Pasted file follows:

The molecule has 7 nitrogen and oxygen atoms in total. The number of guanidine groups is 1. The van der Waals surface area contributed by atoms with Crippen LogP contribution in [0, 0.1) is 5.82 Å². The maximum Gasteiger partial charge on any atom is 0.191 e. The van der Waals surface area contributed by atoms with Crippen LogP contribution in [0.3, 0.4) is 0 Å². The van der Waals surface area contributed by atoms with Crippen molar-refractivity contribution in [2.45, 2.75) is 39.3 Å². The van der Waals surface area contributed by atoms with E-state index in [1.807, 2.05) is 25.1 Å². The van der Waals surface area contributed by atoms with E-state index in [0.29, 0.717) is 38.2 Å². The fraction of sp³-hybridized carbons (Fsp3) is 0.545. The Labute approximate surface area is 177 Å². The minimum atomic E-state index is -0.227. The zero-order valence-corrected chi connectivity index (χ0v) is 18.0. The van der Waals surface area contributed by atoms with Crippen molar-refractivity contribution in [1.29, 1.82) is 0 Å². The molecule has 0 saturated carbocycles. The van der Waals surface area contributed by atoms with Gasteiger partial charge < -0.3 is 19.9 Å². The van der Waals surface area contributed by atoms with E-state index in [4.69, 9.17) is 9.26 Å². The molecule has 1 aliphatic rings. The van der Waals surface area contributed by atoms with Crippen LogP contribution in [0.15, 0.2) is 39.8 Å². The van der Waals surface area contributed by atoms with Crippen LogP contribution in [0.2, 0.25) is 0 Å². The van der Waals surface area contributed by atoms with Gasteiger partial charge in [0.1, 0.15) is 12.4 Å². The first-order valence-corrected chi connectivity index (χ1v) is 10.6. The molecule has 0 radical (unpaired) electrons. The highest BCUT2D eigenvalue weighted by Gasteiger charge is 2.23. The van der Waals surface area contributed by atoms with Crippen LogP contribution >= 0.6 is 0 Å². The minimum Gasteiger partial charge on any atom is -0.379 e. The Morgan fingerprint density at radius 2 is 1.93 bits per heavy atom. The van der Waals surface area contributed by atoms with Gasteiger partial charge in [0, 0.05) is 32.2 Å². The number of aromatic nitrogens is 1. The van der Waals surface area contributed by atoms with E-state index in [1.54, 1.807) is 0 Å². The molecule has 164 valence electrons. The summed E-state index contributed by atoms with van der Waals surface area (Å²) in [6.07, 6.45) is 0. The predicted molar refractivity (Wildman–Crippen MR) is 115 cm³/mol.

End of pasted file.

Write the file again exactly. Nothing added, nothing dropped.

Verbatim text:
The molecule has 7 nitrogen and oxygen atoms in total. The number of guanidine groups is 1. The van der Waals surface area contributed by atoms with Crippen LogP contribution in [0, 0.1) is 5.82 Å². The maximum Gasteiger partial charge on any atom is 0.191 e. The van der Waals surface area contributed by atoms with Crippen LogP contribution in [0.3, 0.4) is 0 Å². The van der Waals surface area contributed by atoms with Crippen molar-refractivity contribution in [2.45, 2.75) is 39.3 Å². The van der Waals surface area contributed by atoms with E-state index in [1.807, 2.05) is 25.1 Å². The van der Waals surface area contributed by atoms with E-state index in [0.29, 0.717) is 38.2 Å². The fraction of sp³-hybridized carbons (Fsp3) is 0.545. The Labute approximate surface area is 177 Å². The minimum atomic E-state index is -0.227. The zero-order valence-corrected chi connectivity index (χ0v) is 18.0. The van der Waals surface area contributed by atoms with Crippen molar-refractivity contribution in [1.29, 1.82) is 0 Å². The molecule has 0 saturated carbocycles. The van der Waals surface area contributed by atoms with Gasteiger partial charge < -0.3 is 19.9 Å². The van der Waals surface area contributed by atoms with E-state index in [4.69, 9.17) is 9.26 Å². The molecule has 1 aliphatic rings. The van der Waals surface area contributed by atoms with Crippen LogP contribution in [0.15, 0.2) is 39.8 Å². The van der Waals surface area contributed by atoms with Crippen LogP contribution in [0.2, 0.25) is 0 Å². The van der Waals surface area contributed by atoms with Gasteiger partial charge in [0.1, 0.15) is 12.4 Å². The first-order valence-corrected chi connectivity index (χ1v) is 10.6. The molecule has 0 radical (unpaired) electrons. The highest BCUT2D eigenvalue weighted by Gasteiger charge is 2.23. The van der Waals surface area contributed by atoms with Crippen LogP contribution >= 0.6 is 0 Å². The minimum Gasteiger partial charge on any atom is -0.379 e. The Morgan fingerprint density at radius 2 is 1.93 bits per heavy atom. The van der Waals surface area contributed by atoms with Gasteiger partial charge in [0, 0.05) is 32.2 Å². The number of aromatic nitrogens is 1. The van der Waals surface area contributed by atoms with E-state index in [1.54, 1.807) is 0 Å². The molecule has 164 valence electrons. The summed E-state index contributed by atoms with van der Waals surface area (Å²) in [6.07, 6.45) is 0. The predicted molar refractivity (Wildman–Crippen MR) is 115 cm³/mol.